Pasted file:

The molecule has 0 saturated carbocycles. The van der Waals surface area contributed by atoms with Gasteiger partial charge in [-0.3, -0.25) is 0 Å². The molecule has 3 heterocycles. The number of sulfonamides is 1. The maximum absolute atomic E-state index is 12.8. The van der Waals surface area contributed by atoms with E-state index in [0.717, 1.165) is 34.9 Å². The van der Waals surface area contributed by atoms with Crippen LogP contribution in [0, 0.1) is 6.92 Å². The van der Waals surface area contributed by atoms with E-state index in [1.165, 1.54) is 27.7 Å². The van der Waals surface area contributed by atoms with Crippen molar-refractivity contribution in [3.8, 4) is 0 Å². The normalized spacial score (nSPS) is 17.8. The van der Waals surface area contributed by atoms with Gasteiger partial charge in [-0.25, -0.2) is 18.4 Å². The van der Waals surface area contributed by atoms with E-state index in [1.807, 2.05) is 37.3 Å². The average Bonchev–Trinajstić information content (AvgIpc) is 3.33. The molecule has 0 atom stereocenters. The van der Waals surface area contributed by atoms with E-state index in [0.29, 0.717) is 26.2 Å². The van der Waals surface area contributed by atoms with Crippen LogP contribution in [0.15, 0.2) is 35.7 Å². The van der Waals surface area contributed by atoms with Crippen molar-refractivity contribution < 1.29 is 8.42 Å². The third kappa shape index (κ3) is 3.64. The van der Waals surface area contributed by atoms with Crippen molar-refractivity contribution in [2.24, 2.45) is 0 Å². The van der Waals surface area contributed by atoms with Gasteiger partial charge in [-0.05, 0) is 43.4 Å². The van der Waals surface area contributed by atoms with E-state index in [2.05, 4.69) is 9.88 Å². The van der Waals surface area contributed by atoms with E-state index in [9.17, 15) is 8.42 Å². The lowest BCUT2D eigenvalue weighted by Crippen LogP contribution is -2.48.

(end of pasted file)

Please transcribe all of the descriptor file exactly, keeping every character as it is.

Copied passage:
The molecule has 0 saturated carbocycles. The van der Waals surface area contributed by atoms with Gasteiger partial charge in [-0.3, -0.25) is 0 Å². The molecule has 3 heterocycles. The number of sulfonamides is 1. The maximum absolute atomic E-state index is 12.8. The van der Waals surface area contributed by atoms with E-state index in [0.717, 1.165) is 34.9 Å². The van der Waals surface area contributed by atoms with Crippen LogP contribution in [0, 0.1) is 6.92 Å². The van der Waals surface area contributed by atoms with E-state index in [1.165, 1.54) is 27.7 Å². The van der Waals surface area contributed by atoms with Crippen molar-refractivity contribution in [3.8, 4) is 0 Å². The normalized spacial score (nSPS) is 17.8. The van der Waals surface area contributed by atoms with Gasteiger partial charge in [-0.25, -0.2) is 18.4 Å². The van der Waals surface area contributed by atoms with E-state index in [1.807, 2.05) is 37.3 Å². The average Bonchev–Trinajstić information content (AvgIpc) is 3.33. The molecule has 0 atom stereocenters. The van der Waals surface area contributed by atoms with E-state index in [0.29, 0.717) is 26.2 Å². The van der Waals surface area contributed by atoms with Crippen LogP contribution in [0.15, 0.2) is 35.7 Å². The van der Waals surface area contributed by atoms with Crippen molar-refractivity contribution < 1.29 is 8.42 Å². The third kappa shape index (κ3) is 3.64. The van der Waals surface area contributed by atoms with Crippen molar-refractivity contribution in [2.24, 2.45) is 0 Å². The van der Waals surface area contributed by atoms with Gasteiger partial charge in [-0.05, 0) is 43.4 Å². The van der Waals surface area contributed by atoms with E-state index in [2.05, 4.69) is 9.88 Å². The van der Waals surface area contributed by atoms with E-state index in [9.17, 15) is 8.42 Å². The lowest BCUT2D eigenvalue weighted by Crippen LogP contribution is -2.48.